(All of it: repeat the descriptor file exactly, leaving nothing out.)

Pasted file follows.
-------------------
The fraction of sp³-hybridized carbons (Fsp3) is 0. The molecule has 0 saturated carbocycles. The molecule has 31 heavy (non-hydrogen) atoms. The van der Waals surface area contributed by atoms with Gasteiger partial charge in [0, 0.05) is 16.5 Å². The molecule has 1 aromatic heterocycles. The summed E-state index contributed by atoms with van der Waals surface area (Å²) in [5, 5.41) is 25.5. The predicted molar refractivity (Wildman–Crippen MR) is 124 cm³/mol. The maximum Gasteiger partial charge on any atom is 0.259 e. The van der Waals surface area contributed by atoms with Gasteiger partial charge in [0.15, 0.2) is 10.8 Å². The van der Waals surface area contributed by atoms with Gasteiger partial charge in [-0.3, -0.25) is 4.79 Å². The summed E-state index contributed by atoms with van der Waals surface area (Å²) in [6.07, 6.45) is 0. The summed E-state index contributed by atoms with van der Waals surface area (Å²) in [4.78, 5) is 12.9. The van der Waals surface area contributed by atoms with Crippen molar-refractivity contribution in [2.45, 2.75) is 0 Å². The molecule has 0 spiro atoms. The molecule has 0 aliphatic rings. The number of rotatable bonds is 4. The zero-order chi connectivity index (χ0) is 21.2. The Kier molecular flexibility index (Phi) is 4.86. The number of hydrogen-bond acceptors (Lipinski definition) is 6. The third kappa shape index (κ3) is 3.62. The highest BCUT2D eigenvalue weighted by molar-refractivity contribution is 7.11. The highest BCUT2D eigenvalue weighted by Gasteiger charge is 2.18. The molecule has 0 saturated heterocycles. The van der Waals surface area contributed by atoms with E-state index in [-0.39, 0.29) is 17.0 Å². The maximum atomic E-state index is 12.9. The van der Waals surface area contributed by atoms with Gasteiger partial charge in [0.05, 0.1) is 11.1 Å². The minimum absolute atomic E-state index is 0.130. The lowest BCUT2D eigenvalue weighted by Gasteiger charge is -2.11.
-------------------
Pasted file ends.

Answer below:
The fraction of sp³-hybridized carbons (Fsp3) is 0. The molecule has 0 saturated carbocycles. The molecule has 31 heavy (non-hydrogen) atoms. The van der Waals surface area contributed by atoms with Gasteiger partial charge in [0, 0.05) is 16.5 Å². The molecule has 1 aromatic heterocycles. The summed E-state index contributed by atoms with van der Waals surface area (Å²) in [5, 5.41) is 25.5. The predicted molar refractivity (Wildman–Crippen MR) is 124 cm³/mol. The maximum Gasteiger partial charge on any atom is 0.259 e. The van der Waals surface area contributed by atoms with Gasteiger partial charge in [0.15, 0.2) is 10.8 Å². The van der Waals surface area contributed by atoms with Gasteiger partial charge in [-0.3, -0.25) is 4.79 Å². The summed E-state index contributed by atoms with van der Waals surface area (Å²) in [6.07, 6.45) is 0. The summed E-state index contributed by atoms with van der Waals surface area (Å²) in [4.78, 5) is 12.9. The van der Waals surface area contributed by atoms with Crippen molar-refractivity contribution in [2.45, 2.75) is 0 Å². The molecule has 0 spiro atoms. The molecule has 0 aliphatic rings. The number of rotatable bonds is 4. The zero-order chi connectivity index (χ0) is 21.2. The Kier molecular flexibility index (Phi) is 4.86. The number of hydrogen-bond acceptors (Lipinski definition) is 6. The third kappa shape index (κ3) is 3.62. The highest BCUT2D eigenvalue weighted by molar-refractivity contribution is 7.11. The highest BCUT2D eigenvalue weighted by Gasteiger charge is 2.18. The molecule has 0 saturated heterocycles. The van der Waals surface area contributed by atoms with E-state index in [-0.39, 0.29) is 17.0 Å². The maximum atomic E-state index is 12.9. The van der Waals surface area contributed by atoms with Gasteiger partial charge in [0.05, 0.1) is 11.1 Å². The minimum absolute atomic E-state index is 0.130. The lowest BCUT2D eigenvalue weighted by Gasteiger charge is -2.11.